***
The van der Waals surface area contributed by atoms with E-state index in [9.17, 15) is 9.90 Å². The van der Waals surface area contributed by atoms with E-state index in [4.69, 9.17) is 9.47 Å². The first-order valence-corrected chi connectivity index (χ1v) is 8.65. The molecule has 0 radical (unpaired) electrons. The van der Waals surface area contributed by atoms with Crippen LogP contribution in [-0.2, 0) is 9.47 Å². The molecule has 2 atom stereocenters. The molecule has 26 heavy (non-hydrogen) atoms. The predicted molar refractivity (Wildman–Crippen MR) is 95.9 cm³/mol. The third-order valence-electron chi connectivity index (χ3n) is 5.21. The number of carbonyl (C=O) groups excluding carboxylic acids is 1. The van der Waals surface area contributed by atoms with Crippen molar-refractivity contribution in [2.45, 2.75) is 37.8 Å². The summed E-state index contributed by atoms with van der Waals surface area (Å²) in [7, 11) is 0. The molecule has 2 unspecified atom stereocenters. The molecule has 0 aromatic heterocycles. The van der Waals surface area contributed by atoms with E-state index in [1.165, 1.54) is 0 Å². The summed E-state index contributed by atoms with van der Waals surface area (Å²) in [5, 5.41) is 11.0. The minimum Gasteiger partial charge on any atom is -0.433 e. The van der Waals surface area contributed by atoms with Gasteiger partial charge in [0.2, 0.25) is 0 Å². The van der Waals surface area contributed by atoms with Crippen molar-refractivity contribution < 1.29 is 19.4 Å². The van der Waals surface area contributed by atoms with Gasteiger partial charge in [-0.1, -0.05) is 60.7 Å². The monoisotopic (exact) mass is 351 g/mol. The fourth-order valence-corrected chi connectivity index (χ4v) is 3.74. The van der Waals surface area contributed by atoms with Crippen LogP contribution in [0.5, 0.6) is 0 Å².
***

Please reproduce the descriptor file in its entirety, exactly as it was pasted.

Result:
The van der Waals surface area contributed by atoms with E-state index in [9.17, 15) is 9.90 Å². The van der Waals surface area contributed by atoms with E-state index in [4.69, 9.17) is 9.47 Å². The first-order valence-corrected chi connectivity index (χ1v) is 8.65. The molecule has 0 radical (unpaired) electrons. The van der Waals surface area contributed by atoms with Crippen LogP contribution in [-0.2, 0) is 9.47 Å². The molecule has 2 atom stereocenters. The molecule has 26 heavy (non-hydrogen) atoms. The predicted molar refractivity (Wildman–Crippen MR) is 95.9 cm³/mol. The third-order valence-electron chi connectivity index (χ3n) is 5.21. The number of carbonyl (C=O) groups excluding carboxylic acids is 1. The van der Waals surface area contributed by atoms with Crippen molar-refractivity contribution in [2.45, 2.75) is 37.8 Å². The summed E-state index contributed by atoms with van der Waals surface area (Å²) in [7, 11) is 0. The molecule has 2 unspecified atom stereocenters. The molecule has 0 aromatic heterocycles. The van der Waals surface area contributed by atoms with E-state index in [1.165, 1.54) is 0 Å². The summed E-state index contributed by atoms with van der Waals surface area (Å²) in [5, 5.41) is 11.0. The minimum Gasteiger partial charge on any atom is -0.433 e. The van der Waals surface area contributed by atoms with Gasteiger partial charge in [0.2, 0.25) is 0 Å². The van der Waals surface area contributed by atoms with Crippen molar-refractivity contribution < 1.29 is 19.4 Å². The van der Waals surface area contributed by atoms with Gasteiger partial charge in [-0.1, -0.05) is 60.7 Å². The monoisotopic (exact) mass is 351 g/mol. The fourth-order valence-corrected chi connectivity index (χ4v) is 3.74. The van der Waals surface area contributed by atoms with Crippen LogP contribution in [0.5, 0.6) is 0 Å².